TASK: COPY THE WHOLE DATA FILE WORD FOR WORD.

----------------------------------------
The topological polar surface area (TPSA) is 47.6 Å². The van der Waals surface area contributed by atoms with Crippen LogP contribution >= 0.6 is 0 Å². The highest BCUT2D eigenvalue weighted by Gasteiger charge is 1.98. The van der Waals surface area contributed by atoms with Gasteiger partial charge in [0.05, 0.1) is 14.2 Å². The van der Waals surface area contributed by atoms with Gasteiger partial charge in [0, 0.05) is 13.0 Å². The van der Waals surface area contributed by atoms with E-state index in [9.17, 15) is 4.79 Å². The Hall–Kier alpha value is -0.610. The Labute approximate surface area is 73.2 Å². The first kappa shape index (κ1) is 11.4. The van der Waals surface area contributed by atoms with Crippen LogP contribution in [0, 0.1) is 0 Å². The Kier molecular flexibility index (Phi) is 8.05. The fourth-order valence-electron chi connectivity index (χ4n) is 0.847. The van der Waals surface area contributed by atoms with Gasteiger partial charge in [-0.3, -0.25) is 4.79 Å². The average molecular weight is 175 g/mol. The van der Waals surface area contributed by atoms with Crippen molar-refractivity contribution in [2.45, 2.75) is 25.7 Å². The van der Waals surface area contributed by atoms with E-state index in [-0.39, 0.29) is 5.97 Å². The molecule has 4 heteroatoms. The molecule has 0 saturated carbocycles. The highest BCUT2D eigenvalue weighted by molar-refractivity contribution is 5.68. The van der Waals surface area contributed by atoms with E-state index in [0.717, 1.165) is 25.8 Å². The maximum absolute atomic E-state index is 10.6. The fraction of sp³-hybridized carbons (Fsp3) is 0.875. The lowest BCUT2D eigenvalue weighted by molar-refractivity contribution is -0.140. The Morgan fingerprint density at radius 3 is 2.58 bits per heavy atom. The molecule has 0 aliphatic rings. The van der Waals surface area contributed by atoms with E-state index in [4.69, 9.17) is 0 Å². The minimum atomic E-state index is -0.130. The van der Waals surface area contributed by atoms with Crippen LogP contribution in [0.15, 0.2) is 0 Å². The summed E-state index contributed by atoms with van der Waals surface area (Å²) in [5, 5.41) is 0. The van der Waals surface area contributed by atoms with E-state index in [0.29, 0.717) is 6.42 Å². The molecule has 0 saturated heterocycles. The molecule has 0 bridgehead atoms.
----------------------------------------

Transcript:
The topological polar surface area (TPSA) is 47.6 Å². The van der Waals surface area contributed by atoms with Crippen LogP contribution >= 0.6 is 0 Å². The highest BCUT2D eigenvalue weighted by Gasteiger charge is 1.98. The van der Waals surface area contributed by atoms with Gasteiger partial charge in [0.05, 0.1) is 14.2 Å². The van der Waals surface area contributed by atoms with Gasteiger partial charge in [0, 0.05) is 13.0 Å². The van der Waals surface area contributed by atoms with E-state index in [9.17, 15) is 4.79 Å². The Hall–Kier alpha value is -0.610. The Labute approximate surface area is 73.2 Å². The first kappa shape index (κ1) is 11.4. The van der Waals surface area contributed by atoms with Crippen LogP contribution in [0, 0.1) is 0 Å². The Kier molecular flexibility index (Phi) is 8.05. The fourth-order valence-electron chi connectivity index (χ4n) is 0.847. The van der Waals surface area contributed by atoms with Gasteiger partial charge in [-0.3, -0.25) is 4.79 Å². The average molecular weight is 175 g/mol. The van der Waals surface area contributed by atoms with Crippen molar-refractivity contribution in [2.45, 2.75) is 25.7 Å². The van der Waals surface area contributed by atoms with E-state index in [-0.39, 0.29) is 5.97 Å². The molecule has 4 heteroatoms. The molecule has 0 saturated carbocycles. The highest BCUT2D eigenvalue weighted by molar-refractivity contribution is 5.68. The van der Waals surface area contributed by atoms with E-state index in [0.717, 1.165) is 25.8 Å². The maximum absolute atomic E-state index is 10.6. The fraction of sp³-hybridized carbons (Fsp3) is 0.875. The lowest BCUT2D eigenvalue weighted by molar-refractivity contribution is -0.140. The Morgan fingerprint density at radius 3 is 2.58 bits per heavy atom. The molecule has 0 aliphatic rings. The van der Waals surface area contributed by atoms with E-state index in [4.69, 9.17) is 0 Å². The minimum atomic E-state index is -0.130. The van der Waals surface area contributed by atoms with Crippen LogP contribution in [0.15, 0.2) is 0 Å². The summed E-state index contributed by atoms with van der Waals surface area (Å²) in [5, 5.41) is 0. The van der Waals surface area contributed by atoms with E-state index in [0.29, 0.717) is 6.42 Å². The molecule has 0 saturated heterocycles. The molecule has 0 bridgehead atoms.